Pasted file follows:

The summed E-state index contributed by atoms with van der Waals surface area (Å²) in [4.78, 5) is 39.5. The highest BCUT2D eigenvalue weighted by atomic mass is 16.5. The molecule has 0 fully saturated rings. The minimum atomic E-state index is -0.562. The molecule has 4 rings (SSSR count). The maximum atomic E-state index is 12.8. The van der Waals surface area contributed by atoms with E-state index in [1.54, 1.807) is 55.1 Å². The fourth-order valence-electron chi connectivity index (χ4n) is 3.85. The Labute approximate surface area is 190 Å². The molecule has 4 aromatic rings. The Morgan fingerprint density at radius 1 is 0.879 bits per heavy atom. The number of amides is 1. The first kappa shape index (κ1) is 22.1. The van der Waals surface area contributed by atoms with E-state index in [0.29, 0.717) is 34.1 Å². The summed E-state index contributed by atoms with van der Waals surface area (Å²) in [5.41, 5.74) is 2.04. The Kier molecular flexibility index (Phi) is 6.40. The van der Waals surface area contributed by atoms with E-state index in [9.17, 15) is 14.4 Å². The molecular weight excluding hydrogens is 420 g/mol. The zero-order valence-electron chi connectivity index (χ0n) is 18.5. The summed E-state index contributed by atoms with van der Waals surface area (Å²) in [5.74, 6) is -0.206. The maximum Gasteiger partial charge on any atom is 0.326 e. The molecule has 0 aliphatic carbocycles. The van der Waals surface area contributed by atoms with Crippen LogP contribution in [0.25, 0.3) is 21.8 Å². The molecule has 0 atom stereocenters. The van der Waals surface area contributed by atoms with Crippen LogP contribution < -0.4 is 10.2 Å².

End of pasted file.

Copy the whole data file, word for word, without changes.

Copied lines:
The summed E-state index contributed by atoms with van der Waals surface area (Å²) in [4.78, 5) is 39.5. The highest BCUT2D eigenvalue weighted by atomic mass is 16.5. The molecule has 0 fully saturated rings. The minimum atomic E-state index is -0.562. The molecule has 4 rings (SSSR count). The maximum atomic E-state index is 12.8. The van der Waals surface area contributed by atoms with E-state index in [1.54, 1.807) is 55.1 Å². The fourth-order valence-electron chi connectivity index (χ4n) is 3.85. The Labute approximate surface area is 190 Å². The molecule has 4 aromatic rings. The Morgan fingerprint density at radius 1 is 0.879 bits per heavy atom. The number of amides is 1. The first kappa shape index (κ1) is 22.1. The van der Waals surface area contributed by atoms with E-state index in [0.29, 0.717) is 34.1 Å². The summed E-state index contributed by atoms with van der Waals surface area (Å²) in [5.41, 5.74) is 2.04. The Kier molecular flexibility index (Phi) is 6.40. The van der Waals surface area contributed by atoms with E-state index in [9.17, 15) is 14.4 Å². The molecular weight excluding hydrogens is 420 g/mol. The zero-order valence-electron chi connectivity index (χ0n) is 18.5. The summed E-state index contributed by atoms with van der Waals surface area (Å²) in [5.74, 6) is -0.206. The maximum Gasteiger partial charge on any atom is 0.326 e. The molecule has 0 aliphatic carbocycles. The van der Waals surface area contributed by atoms with Crippen LogP contribution in [0.25, 0.3) is 21.8 Å². The molecule has 0 atom stereocenters. The van der Waals surface area contributed by atoms with Crippen LogP contribution < -0.4 is 10.2 Å².